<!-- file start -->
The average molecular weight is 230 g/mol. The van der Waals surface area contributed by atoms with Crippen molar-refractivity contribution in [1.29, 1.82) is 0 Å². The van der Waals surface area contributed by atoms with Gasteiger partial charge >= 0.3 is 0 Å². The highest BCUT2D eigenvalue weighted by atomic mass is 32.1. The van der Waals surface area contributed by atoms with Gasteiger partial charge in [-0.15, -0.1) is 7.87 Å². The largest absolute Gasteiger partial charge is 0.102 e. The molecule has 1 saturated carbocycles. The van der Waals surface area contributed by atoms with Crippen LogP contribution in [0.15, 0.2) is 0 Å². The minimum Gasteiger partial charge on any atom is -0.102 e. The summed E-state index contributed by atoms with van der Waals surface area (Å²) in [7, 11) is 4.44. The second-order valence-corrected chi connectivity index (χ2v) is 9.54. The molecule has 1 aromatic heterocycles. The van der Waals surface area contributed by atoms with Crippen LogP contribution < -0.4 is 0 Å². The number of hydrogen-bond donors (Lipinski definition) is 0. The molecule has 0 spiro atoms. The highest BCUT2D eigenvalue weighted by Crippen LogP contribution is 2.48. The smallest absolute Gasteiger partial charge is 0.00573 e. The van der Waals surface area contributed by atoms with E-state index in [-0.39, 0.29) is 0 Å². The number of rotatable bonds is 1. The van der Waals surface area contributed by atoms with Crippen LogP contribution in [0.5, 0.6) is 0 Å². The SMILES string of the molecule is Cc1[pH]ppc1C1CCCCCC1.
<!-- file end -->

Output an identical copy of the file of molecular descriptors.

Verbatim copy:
The average molecular weight is 230 g/mol. The van der Waals surface area contributed by atoms with Crippen molar-refractivity contribution in [1.29, 1.82) is 0 Å². The van der Waals surface area contributed by atoms with Gasteiger partial charge >= 0.3 is 0 Å². The highest BCUT2D eigenvalue weighted by atomic mass is 32.1. The van der Waals surface area contributed by atoms with Gasteiger partial charge in [-0.15, -0.1) is 7.87 Å². The largest absolute Gasteiger partial charge is 0.102 e. The molecule has 1 saturated carbocycles. The van der Waals surface area contributed by atoms with Crippen LogP contribution in [0.15, 0.2) is 0 Å². The minimum Gasteiger partial charge on any atom is -0.102 e. The summed E-state index contributed by atoms with van der Waals surface area (Å²) in [7, 11) is 4.44. The second-order valence-corrected chi connectivity index (χ2v) is 9.54. The molecule has 1 aromatic heterocycles. The van der Waals surface area contributed by atoms with Crippen LogP contribution < -0.4 is 0 Å². The number of hydrogen-bond donors (Lipinski definition) is 0. The molecule has 0 spiro atoms. The highest BCUT2D eigenvalue weighted by Crippen LogP contribution is 2.48. The smallest absolute Gasteiger partial charge is 0.00573 e. The van der Waals surface area contributed by atoms with E-state index in [-0.39, 0.29) is 0 Å². The number of rotatable bonds is 1. The van der Waals surface area contributed by atoms with Crippen LogP contribution in [0.5, 0.6) is 0 Å². The SMILES string of the molecule is Cc1[pH]ppc1C1CCCCCC1.